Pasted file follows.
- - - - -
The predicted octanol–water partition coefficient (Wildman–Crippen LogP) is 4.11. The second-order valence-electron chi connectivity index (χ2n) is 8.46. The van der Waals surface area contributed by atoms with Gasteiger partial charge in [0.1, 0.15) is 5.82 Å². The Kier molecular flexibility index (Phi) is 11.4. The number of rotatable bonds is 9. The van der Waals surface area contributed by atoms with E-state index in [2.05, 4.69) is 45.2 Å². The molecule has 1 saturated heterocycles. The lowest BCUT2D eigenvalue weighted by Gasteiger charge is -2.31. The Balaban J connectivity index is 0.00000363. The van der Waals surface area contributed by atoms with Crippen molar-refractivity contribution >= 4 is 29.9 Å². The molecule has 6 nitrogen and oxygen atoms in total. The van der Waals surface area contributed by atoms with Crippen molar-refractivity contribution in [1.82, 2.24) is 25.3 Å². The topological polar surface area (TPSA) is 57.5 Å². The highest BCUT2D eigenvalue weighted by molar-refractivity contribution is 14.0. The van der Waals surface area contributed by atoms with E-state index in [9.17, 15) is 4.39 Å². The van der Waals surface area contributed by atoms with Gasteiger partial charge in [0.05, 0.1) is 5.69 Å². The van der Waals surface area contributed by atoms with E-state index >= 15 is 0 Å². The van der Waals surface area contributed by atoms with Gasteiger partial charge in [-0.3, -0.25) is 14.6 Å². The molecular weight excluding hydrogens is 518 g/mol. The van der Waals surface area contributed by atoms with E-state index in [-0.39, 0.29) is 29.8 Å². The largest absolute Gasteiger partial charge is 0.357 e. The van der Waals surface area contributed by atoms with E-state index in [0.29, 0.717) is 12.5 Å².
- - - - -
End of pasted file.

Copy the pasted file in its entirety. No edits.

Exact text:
The predicted octanol–water partition coefficient (Wildman–Crippen LogP) is 4.11. The second-order valence-electron chi connectivity index (χ2n) is 8.46. The van der Waals surface area contributed by atoms with Gasteiger partial charge in [0.1, 0.15) is 5.82 Å². The Kier molecular flexibility index (Phi) is 11.4. The number of rotatable bonds is 9. The van der Waals surface area contributed by atoms with E-state index in [2.05, 4.69) is 45.2 Å². The molecule has 1 saturated heterocycles. The lowest BCUT2D eigenvalue weighted by Gasteiger charge is -2.31. The Balaban J connectivity index is 0.00000363. The van der Waals surface area contributed by atoms with Crippen molar-refractivity contribution >= 4 is 29.9 Å². The molecule has 6 nitrogen and oxygen atoms in total. The van der Waals surface area contributed by atoms with Crippen molar-refractivity contribution in [1.82, 2.24) is 25.3 Å². The topological polar surface area (TPSA) is 57.5 Å². The highest BCUT2D eigenvalue weighted by molar-refractivity contribution is 14.0. The van der Waals surface area contributed by atoms with E-state index in [9.17, 15) is 4.39 Å². The van der Waals surface area contributed by atoms with Gasteiger partial charge in [0.05, 0.1) is 5.69 Å². The van der Waals surface area contributed by atoms with E-state index >= 15 is 0 Å². The van der Waals surface area contributed by atoms with Gasteiger partial charge in [-0.3, -0.25) is 14.6 Å². The molecular weight excluding hydrogens is 518 g/mol. The van der Waals surface area contributed by atoms with E-state index in [-0.39, 0.29) is 29.8 Å². The largest absolute Gasteiger partial charge is 0.357 e. The van der Waals surface area contributed by atoms with E-state index in [0.29, 0.717) is 12.5 Å².